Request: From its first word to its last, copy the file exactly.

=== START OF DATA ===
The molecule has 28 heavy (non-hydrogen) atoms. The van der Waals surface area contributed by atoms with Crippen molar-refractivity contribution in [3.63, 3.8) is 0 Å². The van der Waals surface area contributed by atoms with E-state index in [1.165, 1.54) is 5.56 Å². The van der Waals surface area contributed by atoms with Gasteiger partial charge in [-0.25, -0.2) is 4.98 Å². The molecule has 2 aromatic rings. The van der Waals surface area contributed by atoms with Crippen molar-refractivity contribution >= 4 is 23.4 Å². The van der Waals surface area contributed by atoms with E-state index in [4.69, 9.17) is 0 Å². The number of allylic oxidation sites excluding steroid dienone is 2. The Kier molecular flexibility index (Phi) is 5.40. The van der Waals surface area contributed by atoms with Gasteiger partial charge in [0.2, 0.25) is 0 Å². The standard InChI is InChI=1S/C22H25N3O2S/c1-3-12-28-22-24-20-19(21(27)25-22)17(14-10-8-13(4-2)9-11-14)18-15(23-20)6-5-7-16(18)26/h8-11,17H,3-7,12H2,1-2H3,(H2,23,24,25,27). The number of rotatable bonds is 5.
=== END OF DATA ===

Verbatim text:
The molecule has 28 heavy (non-hydrogen) atoms. The van der Waals surface area contributed by atoms with Crippen molar-refractivity contribution in [3.63, 3.8) is 0 Å². The van der Waals surface area contributed by atoms with E-state index in [1.165, 1.54) is 5.56 Å². The van der Waals surface area contributed by atoms with Gasteiger partial charge in [-0.25, -0.2) is 4.98 Å². The molecule has 2 aromatic rings. The van der Waals surface area contributed by atoms with Crippen molar-refractivity contribution >= 4 is 23.4 Å². The van der Waals surface area contributed by atoms with E-state index in [4.69, 9.17) is 0 Å². The number of allylic oxidation sites excluding steroid dienone is 2. The Kier molecular flexibility index (Phi) is 5.40. The van der Waals surface area contributed by atoms with Gasteiger partial charge in [0.2, 0.25) is 0 Å². The standard InChI is InChI=1S/C22H25N3O2S/c1-3-12-28-22-24-20-19(21(27)25-22)17(14-10-8-13(4-2)9-11-14)18-15(23-20)6-5-7-16(18)26/h8-11,17H,3-7,12H2,1-2H3,(H2,23,24,25,27). The number of rotatable bonds is 5.